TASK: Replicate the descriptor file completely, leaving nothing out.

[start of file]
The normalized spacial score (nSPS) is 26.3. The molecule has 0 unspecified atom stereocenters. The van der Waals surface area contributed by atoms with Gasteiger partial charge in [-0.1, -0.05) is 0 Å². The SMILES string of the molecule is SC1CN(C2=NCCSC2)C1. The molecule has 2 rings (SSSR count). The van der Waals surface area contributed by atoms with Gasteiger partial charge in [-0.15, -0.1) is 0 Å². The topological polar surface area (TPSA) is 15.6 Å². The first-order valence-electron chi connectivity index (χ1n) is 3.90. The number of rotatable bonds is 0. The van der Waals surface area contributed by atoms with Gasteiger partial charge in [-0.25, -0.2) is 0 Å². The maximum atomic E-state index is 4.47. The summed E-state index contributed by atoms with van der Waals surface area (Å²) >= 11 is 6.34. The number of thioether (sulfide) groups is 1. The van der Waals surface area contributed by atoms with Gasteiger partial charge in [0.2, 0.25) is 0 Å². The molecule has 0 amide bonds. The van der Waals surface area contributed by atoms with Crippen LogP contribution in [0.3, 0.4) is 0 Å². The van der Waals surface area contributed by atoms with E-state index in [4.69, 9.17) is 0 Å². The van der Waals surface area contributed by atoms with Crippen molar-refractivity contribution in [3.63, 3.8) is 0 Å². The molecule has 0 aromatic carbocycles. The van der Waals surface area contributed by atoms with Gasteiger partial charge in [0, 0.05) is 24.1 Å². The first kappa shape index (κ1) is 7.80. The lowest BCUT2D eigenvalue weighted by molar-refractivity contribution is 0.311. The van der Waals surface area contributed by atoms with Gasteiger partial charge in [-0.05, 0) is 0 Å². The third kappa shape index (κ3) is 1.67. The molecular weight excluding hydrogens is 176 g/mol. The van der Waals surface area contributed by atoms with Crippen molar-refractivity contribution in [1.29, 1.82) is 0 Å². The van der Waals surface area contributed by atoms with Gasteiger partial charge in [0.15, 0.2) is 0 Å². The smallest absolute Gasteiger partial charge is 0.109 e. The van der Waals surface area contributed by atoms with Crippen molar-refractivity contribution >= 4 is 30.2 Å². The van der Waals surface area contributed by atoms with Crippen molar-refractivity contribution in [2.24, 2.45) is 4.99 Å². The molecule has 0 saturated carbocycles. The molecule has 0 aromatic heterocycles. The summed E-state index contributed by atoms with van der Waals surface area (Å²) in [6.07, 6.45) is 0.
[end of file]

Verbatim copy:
The normalized spacial score (nSPS) is 26.3. The molecule has 0 unspecified atom stereocenters. The van der Waals surface area contributed by atoms with Gasteiger partial charge in [-0.1, -0.05) is 0 Å². The SMILES string of the molecule is SC1CN(C2=NCCSC2)C1. The molecule has 2 rings (SSSR count). The van der Waals surface area contributed by atoms with Gasteiger partial charge in [-0.15, -0.1) is 0 Å². The topological polar surface area (TPSA) is 15.6 Å². The first-order valence-electron chi connectivity index (χ1n) is 3.90. The number of rotatable bonds is 0. The van der Waals surface area contributed by atoms with Gasteiger partial charge in [-0.25, -0.2) is 0 Å². The maximum atomic E-state index is 4.47. The summed E-state index contributed by atoms with van der Waals surface area (Å²) >= 11 is 6.34. The number of thioether (sulfide) groups is 1. The van der Waals surface area contributed by atoms with Gasteiger partial charge in [0.2, 0.25) is 0 Å². The molecule has 0 amide bonds. The van der Waals surface area contributed by atoms with Crippen LogP contribution in [0.3, 0.4) is 0 Å². The van der Waals surface area contributed by atoms with E-state index in [4.69, 9.17) is 0 Å². The van der Waals surface area contributed by atoms with Crippen molar-refractivity contribution in [3.63, 3.8) is 0 Å². The molecule has 0 aromatic carbocycles. The van der Waals surface area contributed by atoms with Gasteiger partial charge in [0, 0.05) is 24.1 Å². The first kappa shape index (κ1) is 7.80. The lowest BCUT2D eigenvalue weighted by molar-refractivity contribution is 0.311. The van der Waals surface area contributed by atoms with Gasteiger partial charge in [-0.05, 0) is 0 Å². The third kappa shape index (κ3) is 1.67. The molecular weight excluding hydrogens is 176 g/mol. The van der Waals surface area contributed by atoms with Crippen molar-refractivity contribution in [1.29, 1.82) is 0 Å². The van der Waals surface area contributed by atoms with Gasteiger partial charge in [0.15, 0.2) is 0 Å². The smallest absolute Gasteiger partial charge is 0.109 e. The van der Waals surface area contributed by atoms with Crippen molar-refractivity contribution >= 4 is 30.2 Å². The van der Waals surface area contributed by atoms with Crippen molar-refractivity contribution in [2.24, 2.45) is 4.99 Å². The molecule has 0 saturated carbocycles. The molecule has 0 aromatic heterocycles. The summed E-state index contributed by atoms with van der Waals surface area (Å²) in [6.07, 6.45) is 0.